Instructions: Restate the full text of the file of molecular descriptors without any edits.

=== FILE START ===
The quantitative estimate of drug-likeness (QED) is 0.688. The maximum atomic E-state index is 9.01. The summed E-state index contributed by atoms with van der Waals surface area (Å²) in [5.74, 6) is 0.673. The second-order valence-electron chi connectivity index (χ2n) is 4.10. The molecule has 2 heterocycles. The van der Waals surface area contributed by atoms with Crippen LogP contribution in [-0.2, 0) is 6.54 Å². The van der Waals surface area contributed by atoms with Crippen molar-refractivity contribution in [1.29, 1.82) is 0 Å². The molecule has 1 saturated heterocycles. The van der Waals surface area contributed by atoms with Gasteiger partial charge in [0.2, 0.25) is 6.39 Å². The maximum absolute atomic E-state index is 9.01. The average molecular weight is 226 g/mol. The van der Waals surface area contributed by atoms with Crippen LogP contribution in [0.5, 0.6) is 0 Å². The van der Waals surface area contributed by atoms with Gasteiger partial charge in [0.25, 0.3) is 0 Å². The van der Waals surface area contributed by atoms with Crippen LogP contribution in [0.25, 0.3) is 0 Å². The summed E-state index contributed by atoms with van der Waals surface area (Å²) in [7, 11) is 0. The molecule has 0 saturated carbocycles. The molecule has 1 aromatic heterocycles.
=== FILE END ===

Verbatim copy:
The quantitative estimate of drug-likeness (QED) is 0.688. The maximum atomic E-state index is 9.01. The summed E-state index contributed by atoms with van der Waals surface area (Å²) in [5.74, 6) is 0.673. The second-order valence-electron chi connectivity index (χ2n) is 4.10. The molecule has 2 heterocycles. The van der Waals surface area contributed by atoms with Crippen LogP contribution in [-0.2, 0) is 6.54 Å². The van der Waals surface area contributed by atoms with Crippen molar-refractivity contribution in [1.29, 1.82) is 0 Å². The molecule has 1 saturated heterocycles. The van der Waals surface area contributed by atoms with Gasteiger partial charge in [0.2, 0.25) is 6.39 Å². The maximum absolute atomic E-state index is 9.01. The average molecular weight is 226 g/mol. The van der Waals surface area contributed by atoms with Crippen LogP contribution in [0.5, 0.6) is 0 Å². The van der Waals surface area contributed by atoms with Gasteiger partial charge in [0.25, 0.3) is 0 Å². The van der Waals surface area contributed by atoms with Crippen LogP contribution in [0.25, 0.3) is 0 Å². The summed E-state index contributed by atoms with van der Waals surface area (Å²) in [7, 11) is 0. The molecule has 0 saturated carbocycles. The molecule has 1 aromatic heterocycles.